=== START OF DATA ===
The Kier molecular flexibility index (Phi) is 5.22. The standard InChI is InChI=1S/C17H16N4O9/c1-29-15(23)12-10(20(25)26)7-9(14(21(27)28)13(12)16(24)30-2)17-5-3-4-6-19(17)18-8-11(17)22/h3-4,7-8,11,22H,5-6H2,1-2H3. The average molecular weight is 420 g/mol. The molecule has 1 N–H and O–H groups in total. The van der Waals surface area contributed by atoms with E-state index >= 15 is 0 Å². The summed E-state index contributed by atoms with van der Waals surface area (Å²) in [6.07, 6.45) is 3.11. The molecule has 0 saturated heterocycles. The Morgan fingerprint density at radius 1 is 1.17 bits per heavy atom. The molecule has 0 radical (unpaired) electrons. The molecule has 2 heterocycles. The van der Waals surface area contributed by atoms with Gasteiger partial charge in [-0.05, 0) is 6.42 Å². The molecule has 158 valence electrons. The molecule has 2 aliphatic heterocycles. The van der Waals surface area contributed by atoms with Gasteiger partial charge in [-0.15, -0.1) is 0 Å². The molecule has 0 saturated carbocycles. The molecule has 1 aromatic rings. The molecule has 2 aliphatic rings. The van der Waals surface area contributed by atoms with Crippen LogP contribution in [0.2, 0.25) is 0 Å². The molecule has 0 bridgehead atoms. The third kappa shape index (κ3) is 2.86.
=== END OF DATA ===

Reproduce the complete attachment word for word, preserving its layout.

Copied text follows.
The Kier molecular flexibility index (Phi) is 5.22. The standard InChI is InChI=1S/C17H16N4O9/c1-29-15(23)12-10(20(25)26)7-9(14(21(27)28)13(12)16(24)30-2)17-5-3-4-6-19(17)18-8-11(17)22/h3-4,7-8,11,22H,5-6H2,1-2H3. The average molecular weight is 420 g/mol. The molecule has 1 N–H and O–H groups in total. The van der Waals surface area contributed by atoms with E-state index >= 15 is 0 Å². The summed E-state index contributed by atoms with van der Waals surface area (Å²) in [6.07, 6.45) is 3.11. The molecule has 0 saturated heterocycles. The Morgan fingerprint density at radius 1 is 1.17 bits per heavy atom. The molecule has 0 radical (unpaired) electrons. The molecule has 2 heterocycles. The van der Waals surface area contributed by atoms with Gasteiger partial charge in [-0.05, 0) is 6.42 Å². The molecule has 158 valence electrons. The molecule has 2 aliphatic heterocycles. The van der Waals surface area contributed by atoms with Gasteiger partial charge in [-0.15, -0.1) is 0 Å². The molecule has 0 saturated carbocycles. The molecule has 1 aromatic rings. The molecule has 2 aliphatic rings. The van der Waals surface area contributed by atoms with Crippen LogP contribution in [0.2, 0.25) is 0 Å². The molecule has 0 bridgehead atoms. The third kappa shape index (κ3) is 2.86.